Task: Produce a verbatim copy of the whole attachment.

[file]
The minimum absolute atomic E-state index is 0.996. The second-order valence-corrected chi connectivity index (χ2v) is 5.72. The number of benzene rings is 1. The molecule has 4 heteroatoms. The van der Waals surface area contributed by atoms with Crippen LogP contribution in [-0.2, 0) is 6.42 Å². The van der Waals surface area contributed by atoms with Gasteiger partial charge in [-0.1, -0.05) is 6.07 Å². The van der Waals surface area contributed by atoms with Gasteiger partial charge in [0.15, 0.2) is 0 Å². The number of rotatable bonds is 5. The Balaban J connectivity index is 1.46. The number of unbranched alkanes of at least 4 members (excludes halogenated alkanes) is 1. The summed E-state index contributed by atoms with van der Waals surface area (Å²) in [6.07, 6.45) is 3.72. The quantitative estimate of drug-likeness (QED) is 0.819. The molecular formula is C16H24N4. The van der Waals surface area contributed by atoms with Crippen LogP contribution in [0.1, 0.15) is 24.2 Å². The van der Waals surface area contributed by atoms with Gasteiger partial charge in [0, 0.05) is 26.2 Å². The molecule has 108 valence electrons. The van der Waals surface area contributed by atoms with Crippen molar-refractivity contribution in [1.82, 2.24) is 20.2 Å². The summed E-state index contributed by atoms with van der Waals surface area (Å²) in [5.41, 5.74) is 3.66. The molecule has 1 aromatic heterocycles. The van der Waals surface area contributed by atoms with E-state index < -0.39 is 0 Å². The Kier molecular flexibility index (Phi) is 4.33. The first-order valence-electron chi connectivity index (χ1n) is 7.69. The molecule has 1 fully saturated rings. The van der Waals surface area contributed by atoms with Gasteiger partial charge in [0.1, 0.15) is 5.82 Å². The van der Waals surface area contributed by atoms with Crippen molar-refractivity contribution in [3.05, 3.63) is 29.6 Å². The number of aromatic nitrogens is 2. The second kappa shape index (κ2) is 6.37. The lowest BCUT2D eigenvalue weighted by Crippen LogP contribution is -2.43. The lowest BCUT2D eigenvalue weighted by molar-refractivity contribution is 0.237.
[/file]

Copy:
The minimum absolute atomic E-state index is 0.996. The second-order valence-corrected chi connectivity index (χ2v) is 5.72. The number of benzene rings is 1. The molecule has 4 heteroatoms. The van der Waals surface area contributed by atoms with Crippen LogP contribution in [-0.2, 0) is 6.42 Å². The van der Waals surface area contributed by atoms with Gasteiger partial charge in [-0.1, -0.05) is 6.07 Å². The van der Waals surface area contributed by atoms with Gasteiger partial charge in [0.15, 0.2) is 0 Å². The number of rotatable bonds is 5. The Balaban J connectivity index is 1.46. The number of unbranched alkanes of at least 4 members (excludes halogenated alkanes) is 1. The summed E-state index contributed by atoms with van der Waals surface area (Å²) in [6.07, 6.45) is 3.72. The quantitative estimate of drug-likeness (QED) is 0.819. The molecular formula is C16H24N4. The van der Waals surface area contributed by atoms with Crippen LogP contribution in [0.1, 0.15) is 24.2 Å². The van der Waals surface area contributed by atoms with Gasteiger partial charge in [0, 0.05) is 26.2 Å². The molecule has 108 valence electrons. The van der Waals surface area contributed by atoms with Crippen molar-refractivity contribution in [1.82, 2.24) is 20.2 Å². The summed E-state index contributed by atoms with van der Waals surface area (Å²) in [5.41, 5.74) is 3.66. The molecule has 1 aromatic heterocycles. The van der Waals surface area contributed by atoms with E-state index < -0.39 is 0 Å². The Kier molecular flexibility index (Phi) is 4.33. The first-order valence-electron chi connectivity index (χ1n) is 7.69. The molecule has 1 fully saturated rings. The van der Waals surface area contributed by atoms with Gasteiger partial charge in [0.1, 0.15) is 5.82 Å². The van der Waals surface area contributed by atoms with Crippen molar-refractivity contribution in [3.05, 3.63) is 29.6 Å². The number of aromatic nitrogens is 2. The second kappa shape index (κ2) is 6.37. The lowest BCUT2D eigenvalue weighted by Crippen LogP contribution is -2.43. The lowest BCUT2D eigenvalue weighted by molar-refractivity contribution is 0.237.